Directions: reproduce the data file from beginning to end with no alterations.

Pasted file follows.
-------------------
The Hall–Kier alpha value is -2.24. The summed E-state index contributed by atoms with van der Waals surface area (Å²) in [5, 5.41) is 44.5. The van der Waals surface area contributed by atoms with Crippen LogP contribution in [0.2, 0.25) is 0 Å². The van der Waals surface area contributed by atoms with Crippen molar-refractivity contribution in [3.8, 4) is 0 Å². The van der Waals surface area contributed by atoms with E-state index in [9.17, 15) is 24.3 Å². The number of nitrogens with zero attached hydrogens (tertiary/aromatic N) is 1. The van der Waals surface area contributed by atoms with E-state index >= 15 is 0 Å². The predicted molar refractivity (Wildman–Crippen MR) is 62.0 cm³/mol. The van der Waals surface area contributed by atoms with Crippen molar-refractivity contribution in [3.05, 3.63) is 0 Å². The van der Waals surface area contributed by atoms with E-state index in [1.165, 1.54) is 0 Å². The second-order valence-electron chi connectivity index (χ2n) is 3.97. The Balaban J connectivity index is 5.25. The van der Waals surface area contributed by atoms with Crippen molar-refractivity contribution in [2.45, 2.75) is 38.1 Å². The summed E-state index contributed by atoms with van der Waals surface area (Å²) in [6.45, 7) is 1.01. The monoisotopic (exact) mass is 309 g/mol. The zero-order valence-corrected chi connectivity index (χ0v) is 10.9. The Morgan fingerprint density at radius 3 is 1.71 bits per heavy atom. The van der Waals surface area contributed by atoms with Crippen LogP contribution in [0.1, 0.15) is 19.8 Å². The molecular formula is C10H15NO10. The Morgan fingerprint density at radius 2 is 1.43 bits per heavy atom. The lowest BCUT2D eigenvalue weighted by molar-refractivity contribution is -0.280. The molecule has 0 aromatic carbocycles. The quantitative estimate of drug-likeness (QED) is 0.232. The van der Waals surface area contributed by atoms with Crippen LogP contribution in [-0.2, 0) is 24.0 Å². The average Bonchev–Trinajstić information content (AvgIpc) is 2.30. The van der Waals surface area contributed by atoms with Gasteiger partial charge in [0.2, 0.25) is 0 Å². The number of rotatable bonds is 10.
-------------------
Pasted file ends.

The Hall–Kier alpha value is -2.24. The summed E-state index contributed by atoms with van der Waals surface area (Å²) in [5, 5.41) is 44.5. The van der Waals surface area contributed by atoms with Crippen LogP contribution in [0.2, 0.25) is 0 Å². The van der Waals surface area contributed by atoms with Crippen molar-refractivity contribution in [3.8, 4) is 0 Å². The van der Waals surface area contributed by atoms with E-state index in [9.17, 15) is 24.3 Å². The number of nitrogens with zero attached hydrogens (tertiary/aromatic N) is 1. The van der Waals surface area contributed by atoms with E-state index >= 15 is 0 Å². The predicted molar refractivity (Wildman–Crippen MR) is 62.0 cm³/mol. The van der Waals surface area contributed by atoms with Crippen molar-refractivity contribution in [3.05, 3.63) is 0 Å². The van der Waals surface area contributed by atoms with E-state index in [1.165, 1.54) is 0 Å². The second-order valence-electron chi connectivity index (χ2n) is 3.97. The Balaban J connectivity index is 5.25. The van der Waals surface area contributed by atoms with Crippen molar-refractivity contribution in [2.45, 2.75) is 38.1 Å². The summed E-state index contributed by atoms with van der Waals surface area (Å²) in [6.45, 7) is 1.01. The monoisotopic (exact) mass is 309 g/mol. The zero-order valence-corrected chi connectivity index (χ0v) is 10.9. The Morgan fingerprint density at radius 3 is 1.71 bits per heavy atom. The van der Waals surface area contributed by atoms with Crippen LogP contribution in [0.1, 0.15) is 19.8 Å². The molecular formula is C10H15NO10. The Morgan fingerprint density at radius 2 is 1.43 bits per heavy atom. The lowest BCUT2D eigenvalue weighted by molar-refractivity contribution is -0.280. The molecule has 0 aromatic carbocycles. The quantitative estimate of drug-likeness (QED) is 0.232. The van der Waals surface area contributed by atoms with Crippen LogP contribution in [-0.2, 0) is 24.0 Å². The average Bonchev–Trinajstić information content (AvgIpc) is 2.30. The van der Waals surface area contributed by atoms with Gasteiger partial charge in [0.2, 0.25) is 0 Å². The number of rotatable bonds is 10.